The story I was telling this man, was not my own.

At one of the arena's in town, the Bob Turner Memorial Center, the boys minor hockey league was run by the same group of people for close to 25 years. In the arena, the stands on one side stretch about 15 rows high, and beneath them are rooms that had not been used for decades due to a renovation project around 1970.

Under these stands, in a type of concierge store room, was broken down skate sharpening machines and lots of collected junk. The room was a long corridor that stretched the length of the ice. Electrical wire was strung all over from the renovations and the place was so littered that no one dared to venture into the dark and dusty, not to mention dangerous, area. It soon became a forgotten dungeon of disaray.

One day, in the late 1990's, the house league president got curious. As he was prepared to finish up his career in the rink, he decided to check out under the stands to see what he could find. He'd been told that the trophies that no longer had place in the arena's main showcases were once stored there. Forgotten there!

Armed with searchlight and hundreds of feet of extension cord, he threw on an old jacket and a hardhat, ready to play Indiana Jones.

After spending a good two hours coughing up dust, he landed but a half dozen old trophies. Once out of the rubble, he got to cleaning them off and discovered that one of the trophies had been awarded to Guy Lafleur.
Lafleur's name was the last plaqued MVP name on a filled Cornwall Pee Wee Tournament piece of hardware.

The trophy was no masterpiece of creation. The wood had rotted some and the metal plates seemed damaged and bending from time in the cold. To him the thing was priceless. He promised to let me see it one day, but there was no way he was going to sell.

I never did get to see it.

As I was finishing this bit of storytelling, my conversation partner was looking agitated to tell me something about Lafleur. I listened with my BS detector on alert, and let him go on.

His tale started out totally fact based. He was telling me about a game played at what was once called the Water Street Arena in the 60's. The WSA is a 70 yr old structure that leaks from the roof today and is one good storm from being condemmed. It's where the Cornwall Colts call home.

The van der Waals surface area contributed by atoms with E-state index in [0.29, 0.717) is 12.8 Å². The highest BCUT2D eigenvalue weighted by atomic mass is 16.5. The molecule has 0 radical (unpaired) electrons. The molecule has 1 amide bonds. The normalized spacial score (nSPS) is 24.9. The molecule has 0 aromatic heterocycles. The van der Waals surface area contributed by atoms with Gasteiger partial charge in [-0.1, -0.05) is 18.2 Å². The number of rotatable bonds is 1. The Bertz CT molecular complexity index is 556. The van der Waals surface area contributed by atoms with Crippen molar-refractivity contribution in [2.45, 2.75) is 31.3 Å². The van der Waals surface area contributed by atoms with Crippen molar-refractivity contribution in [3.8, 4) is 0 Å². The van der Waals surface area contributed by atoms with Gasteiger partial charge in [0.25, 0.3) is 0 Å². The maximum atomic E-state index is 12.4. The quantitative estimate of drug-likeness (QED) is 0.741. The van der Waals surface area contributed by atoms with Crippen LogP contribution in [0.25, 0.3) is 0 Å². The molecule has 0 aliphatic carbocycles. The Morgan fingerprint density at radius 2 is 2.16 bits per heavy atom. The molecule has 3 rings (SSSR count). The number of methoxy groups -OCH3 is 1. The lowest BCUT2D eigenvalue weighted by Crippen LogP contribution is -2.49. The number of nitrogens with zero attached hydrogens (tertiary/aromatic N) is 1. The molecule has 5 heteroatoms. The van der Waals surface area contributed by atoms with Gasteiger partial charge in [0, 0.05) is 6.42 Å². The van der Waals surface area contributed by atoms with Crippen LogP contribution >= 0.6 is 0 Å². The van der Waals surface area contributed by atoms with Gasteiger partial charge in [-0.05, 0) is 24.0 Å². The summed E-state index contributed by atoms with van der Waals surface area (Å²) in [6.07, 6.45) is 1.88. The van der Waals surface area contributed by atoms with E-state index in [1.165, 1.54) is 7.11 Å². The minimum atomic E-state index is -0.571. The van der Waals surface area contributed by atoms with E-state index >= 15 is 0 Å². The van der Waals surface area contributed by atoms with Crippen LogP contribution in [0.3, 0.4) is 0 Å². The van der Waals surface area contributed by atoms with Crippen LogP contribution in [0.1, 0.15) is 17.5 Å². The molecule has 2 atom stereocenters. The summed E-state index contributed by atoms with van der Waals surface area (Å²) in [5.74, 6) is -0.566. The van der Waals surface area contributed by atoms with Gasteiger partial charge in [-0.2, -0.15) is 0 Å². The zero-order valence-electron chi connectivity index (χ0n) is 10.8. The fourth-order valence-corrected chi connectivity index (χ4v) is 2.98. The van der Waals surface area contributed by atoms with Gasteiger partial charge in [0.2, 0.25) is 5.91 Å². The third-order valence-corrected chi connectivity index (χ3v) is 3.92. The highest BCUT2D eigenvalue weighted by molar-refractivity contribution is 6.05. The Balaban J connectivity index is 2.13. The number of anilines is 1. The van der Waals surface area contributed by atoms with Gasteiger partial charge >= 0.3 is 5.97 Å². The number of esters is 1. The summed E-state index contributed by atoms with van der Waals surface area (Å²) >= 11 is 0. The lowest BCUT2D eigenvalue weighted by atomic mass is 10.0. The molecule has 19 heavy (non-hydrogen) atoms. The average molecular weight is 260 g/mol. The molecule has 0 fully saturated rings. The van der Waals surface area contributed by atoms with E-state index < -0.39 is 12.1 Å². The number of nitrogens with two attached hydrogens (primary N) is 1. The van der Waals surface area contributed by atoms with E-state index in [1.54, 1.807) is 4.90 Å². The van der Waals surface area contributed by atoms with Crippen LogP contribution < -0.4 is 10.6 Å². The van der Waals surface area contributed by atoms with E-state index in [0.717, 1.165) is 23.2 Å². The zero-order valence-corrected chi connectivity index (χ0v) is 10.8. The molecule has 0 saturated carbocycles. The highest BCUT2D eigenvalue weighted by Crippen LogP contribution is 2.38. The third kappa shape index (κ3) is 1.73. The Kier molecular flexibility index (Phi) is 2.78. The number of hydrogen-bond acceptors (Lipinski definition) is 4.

Lafleur was there in the mid sixties with a team from Thurso, Quebec and their tournament opponants were a team from the Ottawa area. The Ottawa team was a hapless bunch made much better by a forward / defenseman named Larry Robinson. The "Big Bird", as he was yet to be known, was doubleshifted most of the game at both position.

The game in question has been memtioned in both the Lafleur books I've read, as well as the "Robinson For Defense" autobiography.

Both players made mention of the game, merely in passing, as they were on that day, each teams best player.
It didn't really connect with two stars until both were playing for the Montreal Canadiens almost a decade later. Neither book made reference to what my storytelling friend was to allude to next.

During the game, which he says he was at, (Oh yeah, let's see a ticket stub!), Robinson was nothing but a mere goon put on the ice to run Lafleur down. He said that Robinson's skating was rough, but his long legs allowed him a certain speed. Catching a youthful Lafleur was in his dreams.

Towards the games end, which Thurso won handily, Robinson, I am told, nailed Lafleur as he stood creaseside poking at a rebound.

The hit knocked Lafleur cold ( ! ) and it is upon him opening his eyes that he supposedly uttered the infamous "Did I Score?" line.

That would be too good a story not to tell, and I suggested that to my unfazed, tale stretching friend.
No book makes mention, ever, of this. Then again, the man has huge ears!

Sometimes it's a fine line between legend and fact, myth and truth. It gets finer as stories blur, get stretched, forgotten and generally more detailed with age.

Today I knew two things about the Lafleur crash story. One, he did smash his Caprice into a lampole, surviving with just a terrible headache and a small gash on his right earlobe. Two, the whole mess still makes a helluva good joke going on thirty years.